Addition of the T2 chip to Apple’s new MacBook Air and mini ranges may be great for protecting your security and privacy, but many users find the consequences daunting. Macs equipped with a T2 chip necessarily encrypt the contents of their internal storage, and protect the encryption key in their Secure Enclave. Replace the logic board, so your Mac gets a new T2, or replace the internal SSD, and you lose access to everything stored there.
This article looks at how this affects the risks of being a Mac user. Is a T2 Mac a data disaster waiting to happen the moment that anything goes wrong? Would you be better off avoiding these new models, and sticking to an older design without a T2?
To a great extent, our hardware aspirations are based on experience. If you came into computers before about 2010, many of them then were capable of user service and upgrade. Macs have always been an exception, though. Apple may have been a pioneer of modularisation, design of the Mac II allowing dealers to simply swap any failed subsystem such as the power supply, but it has never encouraged users to tinker and fiddle with hardware.
Just as with our cars over that period, there have also been great changes over the last couple of decades. The internals of thin laptops have always been a challenge to access, and subsystems have been increasingly integrated into a single logic board, with chips soldered in rather than socketed. Since around 1990, I have repeatedly had to explain to users that Macs are seldom designed for the user to repair or even upgrade. When PC users have looked inside their first Mac, they often complain that they can’t swap its processor or graphics card.
In the past, Apple has often kept one product line, such as the ‘cheesegrater’ Mac Pro, for those who needed internal expansion. But most of its desktop and laptop systems have been intended to be left as they are, and only opened by Apple-trained technicians.
There has been another major change in the last few years which effects repairs: traditional hard disks are being steadily replaced by solid-state drives. Being mechanical, hard disks have limited working lives, and their failure was one of the commonest reasons for a Mac needing repair. SSDs do still fail, but at far lower rates than hard disks, and most of those being made today are likely to be good for ten years or even longer.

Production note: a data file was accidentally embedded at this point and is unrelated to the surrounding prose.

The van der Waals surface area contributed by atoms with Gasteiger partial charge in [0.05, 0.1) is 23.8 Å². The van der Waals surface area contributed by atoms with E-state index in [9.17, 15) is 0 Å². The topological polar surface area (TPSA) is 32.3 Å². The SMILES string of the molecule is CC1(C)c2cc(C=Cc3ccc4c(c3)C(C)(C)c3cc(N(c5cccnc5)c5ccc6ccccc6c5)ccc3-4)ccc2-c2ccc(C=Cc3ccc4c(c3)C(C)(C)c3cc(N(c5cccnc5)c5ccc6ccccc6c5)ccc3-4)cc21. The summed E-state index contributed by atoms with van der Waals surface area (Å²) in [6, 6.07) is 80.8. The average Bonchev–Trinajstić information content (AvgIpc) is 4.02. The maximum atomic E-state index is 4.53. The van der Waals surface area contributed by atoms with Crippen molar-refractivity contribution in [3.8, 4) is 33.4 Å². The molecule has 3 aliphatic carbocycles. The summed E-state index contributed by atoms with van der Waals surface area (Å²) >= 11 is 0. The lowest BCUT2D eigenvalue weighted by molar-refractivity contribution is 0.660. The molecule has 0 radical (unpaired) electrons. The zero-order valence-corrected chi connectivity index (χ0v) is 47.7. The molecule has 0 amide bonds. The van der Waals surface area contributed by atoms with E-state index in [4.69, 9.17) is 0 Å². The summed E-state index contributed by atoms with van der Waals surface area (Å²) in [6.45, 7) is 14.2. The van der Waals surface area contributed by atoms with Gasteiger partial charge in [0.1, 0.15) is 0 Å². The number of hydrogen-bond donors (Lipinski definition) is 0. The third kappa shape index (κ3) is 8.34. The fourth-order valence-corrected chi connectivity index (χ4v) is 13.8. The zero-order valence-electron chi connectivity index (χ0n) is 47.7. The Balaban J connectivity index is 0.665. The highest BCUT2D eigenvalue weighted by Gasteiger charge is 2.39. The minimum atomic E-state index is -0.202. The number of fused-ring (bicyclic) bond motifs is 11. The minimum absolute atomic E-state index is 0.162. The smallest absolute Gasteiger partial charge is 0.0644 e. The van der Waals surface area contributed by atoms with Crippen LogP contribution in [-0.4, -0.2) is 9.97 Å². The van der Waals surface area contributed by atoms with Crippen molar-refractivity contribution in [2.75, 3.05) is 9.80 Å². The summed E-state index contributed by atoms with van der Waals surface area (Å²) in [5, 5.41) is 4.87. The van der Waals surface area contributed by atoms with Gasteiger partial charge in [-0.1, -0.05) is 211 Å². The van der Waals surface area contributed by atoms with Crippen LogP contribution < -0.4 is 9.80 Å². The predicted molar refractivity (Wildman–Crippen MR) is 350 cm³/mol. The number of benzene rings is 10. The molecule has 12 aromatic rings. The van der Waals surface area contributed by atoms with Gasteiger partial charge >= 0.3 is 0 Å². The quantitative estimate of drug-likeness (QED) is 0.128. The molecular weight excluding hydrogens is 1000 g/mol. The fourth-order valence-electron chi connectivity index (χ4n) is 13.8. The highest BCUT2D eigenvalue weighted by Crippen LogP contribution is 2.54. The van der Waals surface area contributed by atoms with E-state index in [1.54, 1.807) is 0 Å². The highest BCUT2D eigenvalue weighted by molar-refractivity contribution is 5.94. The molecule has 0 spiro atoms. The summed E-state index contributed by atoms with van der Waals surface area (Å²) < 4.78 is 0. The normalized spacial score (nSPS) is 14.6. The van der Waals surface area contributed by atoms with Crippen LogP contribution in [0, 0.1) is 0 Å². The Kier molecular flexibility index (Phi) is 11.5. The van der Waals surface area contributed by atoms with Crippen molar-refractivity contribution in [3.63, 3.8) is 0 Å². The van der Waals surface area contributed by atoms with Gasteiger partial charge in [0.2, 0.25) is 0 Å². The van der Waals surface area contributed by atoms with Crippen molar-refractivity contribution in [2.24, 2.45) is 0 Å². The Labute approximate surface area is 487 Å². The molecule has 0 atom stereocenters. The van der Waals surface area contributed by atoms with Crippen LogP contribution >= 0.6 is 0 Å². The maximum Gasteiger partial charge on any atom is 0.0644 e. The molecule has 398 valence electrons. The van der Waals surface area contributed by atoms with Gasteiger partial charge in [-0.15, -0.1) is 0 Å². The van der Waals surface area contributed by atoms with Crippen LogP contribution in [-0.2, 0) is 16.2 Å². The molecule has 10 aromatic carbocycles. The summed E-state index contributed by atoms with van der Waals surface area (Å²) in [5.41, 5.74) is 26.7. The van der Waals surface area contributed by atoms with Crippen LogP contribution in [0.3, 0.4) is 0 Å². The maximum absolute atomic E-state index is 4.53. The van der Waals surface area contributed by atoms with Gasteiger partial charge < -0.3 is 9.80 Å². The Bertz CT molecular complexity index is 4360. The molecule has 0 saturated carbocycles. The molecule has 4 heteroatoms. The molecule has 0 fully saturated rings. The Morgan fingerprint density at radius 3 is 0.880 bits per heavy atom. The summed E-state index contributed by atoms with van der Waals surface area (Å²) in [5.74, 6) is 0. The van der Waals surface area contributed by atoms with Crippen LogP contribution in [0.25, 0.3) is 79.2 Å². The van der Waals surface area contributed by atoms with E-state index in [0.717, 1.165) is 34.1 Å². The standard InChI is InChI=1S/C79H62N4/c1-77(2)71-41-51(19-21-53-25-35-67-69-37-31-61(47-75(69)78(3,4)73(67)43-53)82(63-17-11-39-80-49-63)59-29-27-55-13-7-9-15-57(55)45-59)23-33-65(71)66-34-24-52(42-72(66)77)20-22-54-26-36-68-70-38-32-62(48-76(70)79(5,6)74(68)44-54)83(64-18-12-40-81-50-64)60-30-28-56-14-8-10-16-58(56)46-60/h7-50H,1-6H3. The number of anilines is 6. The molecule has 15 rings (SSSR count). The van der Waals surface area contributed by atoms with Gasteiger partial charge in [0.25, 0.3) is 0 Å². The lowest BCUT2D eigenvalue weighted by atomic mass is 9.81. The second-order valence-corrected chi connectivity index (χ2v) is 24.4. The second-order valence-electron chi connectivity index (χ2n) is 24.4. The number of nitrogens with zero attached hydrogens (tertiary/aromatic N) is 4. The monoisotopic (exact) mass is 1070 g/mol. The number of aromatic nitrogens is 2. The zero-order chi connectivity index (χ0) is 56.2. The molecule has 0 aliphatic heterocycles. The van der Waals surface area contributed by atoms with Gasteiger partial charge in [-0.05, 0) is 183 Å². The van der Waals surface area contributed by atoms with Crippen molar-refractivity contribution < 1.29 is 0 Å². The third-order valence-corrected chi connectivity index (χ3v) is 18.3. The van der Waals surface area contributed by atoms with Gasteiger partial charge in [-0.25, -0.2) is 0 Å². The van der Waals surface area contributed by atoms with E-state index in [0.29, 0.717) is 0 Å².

When the tower Mac Pro was first introduced in 2006, high performance graphics cards and several other forms of ‘expansion’ could only be accommodated using internal buses and slots. The widespread use of Thunderbolt and USB-C as means of transferring data, audio and video has transformed this, most recently making it practical to add external GPUs. Accommodating expansion cards inside the case of a Mac is no longer necessary.
Of the original Mac Pro’s internal upgrade and expansion features, the only remaining need in a Mac with Thunderbolt 3 is for memory expansion.
If you want to know how difficult it is to perform internal surgery on any Mac, then the place to go is iFixit. Here’s a summary from their recent product teardowns:
- iMac Pro (T2): CPU socketed and potentially upgradable, SSD Apple-only parts, memory only by authorised service provider.
- Mac mini Late 2018 (T2): CPU soldered, SSD soldered, upgradeable memory (requires disassembly but not too hard).
- MacBook Pro 15″ 2018 (Touch Bar, T2): CPU soldered, SSD soldered, memory soldered, battery by authorised service provider.
- MacBook Air 13″ Retina 2018 (T2): CPU soldered, SSD soldered, memory soldered, battery replaceable but difficult.
All models with a T2 chip therefore effectively have internal storage which cannot be replaced by the user, and this is likely to be a design decision on Apple’s part: as contents of the storage cannot be decrypted without that specific T2 and its Secure Enclave, there is little point in adding cost and volume by putting that internal storage into a socket and making it user-replaceable. Indeed, some users of Macs without T2 chips have discovered that upgrading their internal storage has brought problems with EFI firmware updates.